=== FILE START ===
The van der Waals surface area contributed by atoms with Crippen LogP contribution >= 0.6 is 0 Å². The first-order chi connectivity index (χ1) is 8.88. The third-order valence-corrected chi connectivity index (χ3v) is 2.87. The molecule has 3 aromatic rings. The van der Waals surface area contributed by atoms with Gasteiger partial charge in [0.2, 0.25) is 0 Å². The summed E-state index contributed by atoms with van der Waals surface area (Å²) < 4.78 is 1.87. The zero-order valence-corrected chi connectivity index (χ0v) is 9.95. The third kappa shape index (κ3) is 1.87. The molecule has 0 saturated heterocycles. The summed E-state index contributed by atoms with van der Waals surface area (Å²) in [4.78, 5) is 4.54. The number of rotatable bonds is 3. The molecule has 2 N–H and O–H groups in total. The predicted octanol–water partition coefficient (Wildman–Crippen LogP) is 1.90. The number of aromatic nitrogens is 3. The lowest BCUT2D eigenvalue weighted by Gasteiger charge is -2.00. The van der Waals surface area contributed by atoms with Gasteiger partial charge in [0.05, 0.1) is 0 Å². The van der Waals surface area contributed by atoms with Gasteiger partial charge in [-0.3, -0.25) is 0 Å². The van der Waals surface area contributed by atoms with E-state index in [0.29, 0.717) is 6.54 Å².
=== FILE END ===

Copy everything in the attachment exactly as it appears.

The van der Waals surface area contributed by atoms with Crippen LogP contribution >= 0.6 is 0 Å². The first-order chi connectivity index (χ1) is 8.88. The third-order valence-corrected chi connectivity index (χ3v) is 2.87. The molecule has 3 aromatic rings. The van der Waals surface area contributed by atoms with Gasteiger partial charge in [0.2, 0.25) is 0 Å². The summed E-state index contributed by atoms with van der Waals surface area (Å²) < 4.78 is 1.87. The zero-order valence-corrected chi connectivity index (χ0v) is 9.95. The third kappa shape index (κ3) is 1.87. The molecule has 0 saturated heterocycles. The summed E-state index contributed by atoms with van der Waals surface area (Å²) in [4.78, 5) is 4.54. The number of rotatable bonds is 3. The molecule has 2 N–H and O–H groups in total. The predicted octanol–water partition coefficient (Wildman–Crippen LogP) is 1.90. The number of aromatic nitrogens is 3. The lowest BCUT2D eigenvalue weighted by Gasteiger charge is -2.00. The van der Waals surface area contributed by atoms with Gasteiger partial charge in [0.05, 0.1) is 0 Å². The van der Waals surface area contributed by atoms with Gasteiger partial charge in [-0.3, -0.25) is 0 Å². The van der Waals surface area contributed by atoms with E-state index in [0.29, 0.717) is 6.54 Å².